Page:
Eastern Libya claims autonomy
BENGHAZI, Libya – Tribal leaders and militia commanders declared oil-rich eastern Libya a semiautonomous state on Tuesday, a unilateral move that the interim head of state called a “dangerous” conspiracy by Arab nations to tear the country apart six months after the fall of Moammar Gadhafi.
Thousands of representatives of major tribes, militia commanders and politicians made the declaration at a conference in the main eastern city of Benghazi, insisting it was not intended to divide the country. They said they want their region to remain part of a united Libya, but needed to do this to stop decades of discrimination against the east.
The conference declared that the eastern state, known as Barqa, would have its own parliament, police force, courts and capital – Benghazi, the country’s second largest city – to run its own affairs. Foreign policy, the national army and oil resources would be left to the central government in the capital Tripoli in western Libya.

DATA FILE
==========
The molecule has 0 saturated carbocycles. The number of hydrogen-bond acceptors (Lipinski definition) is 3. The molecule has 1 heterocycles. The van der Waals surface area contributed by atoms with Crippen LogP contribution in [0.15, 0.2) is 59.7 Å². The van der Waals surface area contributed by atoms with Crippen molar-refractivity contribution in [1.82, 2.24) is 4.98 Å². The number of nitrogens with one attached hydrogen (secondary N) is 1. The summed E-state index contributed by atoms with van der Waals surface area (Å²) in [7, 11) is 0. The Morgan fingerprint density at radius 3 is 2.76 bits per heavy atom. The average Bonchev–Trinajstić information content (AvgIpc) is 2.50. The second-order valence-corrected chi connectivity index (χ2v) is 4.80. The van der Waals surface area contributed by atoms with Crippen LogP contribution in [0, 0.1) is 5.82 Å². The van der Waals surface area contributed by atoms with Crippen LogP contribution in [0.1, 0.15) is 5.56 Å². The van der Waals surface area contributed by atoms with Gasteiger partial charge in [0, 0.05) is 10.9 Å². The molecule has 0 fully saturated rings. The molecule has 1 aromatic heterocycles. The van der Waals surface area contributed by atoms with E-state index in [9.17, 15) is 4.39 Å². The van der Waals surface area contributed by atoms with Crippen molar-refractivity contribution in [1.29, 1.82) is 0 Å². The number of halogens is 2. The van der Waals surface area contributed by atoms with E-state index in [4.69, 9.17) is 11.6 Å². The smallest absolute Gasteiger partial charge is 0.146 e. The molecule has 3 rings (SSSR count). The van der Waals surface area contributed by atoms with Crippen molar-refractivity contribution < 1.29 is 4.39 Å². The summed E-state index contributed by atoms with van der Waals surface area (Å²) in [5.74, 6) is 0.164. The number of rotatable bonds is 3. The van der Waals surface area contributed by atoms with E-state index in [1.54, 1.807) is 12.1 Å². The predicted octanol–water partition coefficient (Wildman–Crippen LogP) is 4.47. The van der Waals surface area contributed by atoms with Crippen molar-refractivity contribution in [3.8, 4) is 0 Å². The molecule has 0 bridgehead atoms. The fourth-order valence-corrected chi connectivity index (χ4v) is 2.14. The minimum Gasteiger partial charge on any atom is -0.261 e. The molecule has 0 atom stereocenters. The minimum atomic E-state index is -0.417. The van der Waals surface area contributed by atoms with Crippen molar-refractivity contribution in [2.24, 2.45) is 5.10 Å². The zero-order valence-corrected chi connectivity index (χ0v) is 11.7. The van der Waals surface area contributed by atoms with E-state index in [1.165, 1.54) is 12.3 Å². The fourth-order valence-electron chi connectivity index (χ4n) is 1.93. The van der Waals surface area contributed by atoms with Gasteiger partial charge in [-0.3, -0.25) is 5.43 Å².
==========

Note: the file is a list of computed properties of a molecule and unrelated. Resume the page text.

Mustafa Abdul-Jalil, head of the Tripoli-based interim central government known as the National Transitional Council, warned the declaration “leads to danger” of eventually breaking up the North African nation of 6 million. But he also said it was to be expected, because the east played a pivotal role in ending Gadhafi’s rule.
“Some Arab nations, unfortunately, have supported and encouraged this to happen,” he said, without naming any countries.
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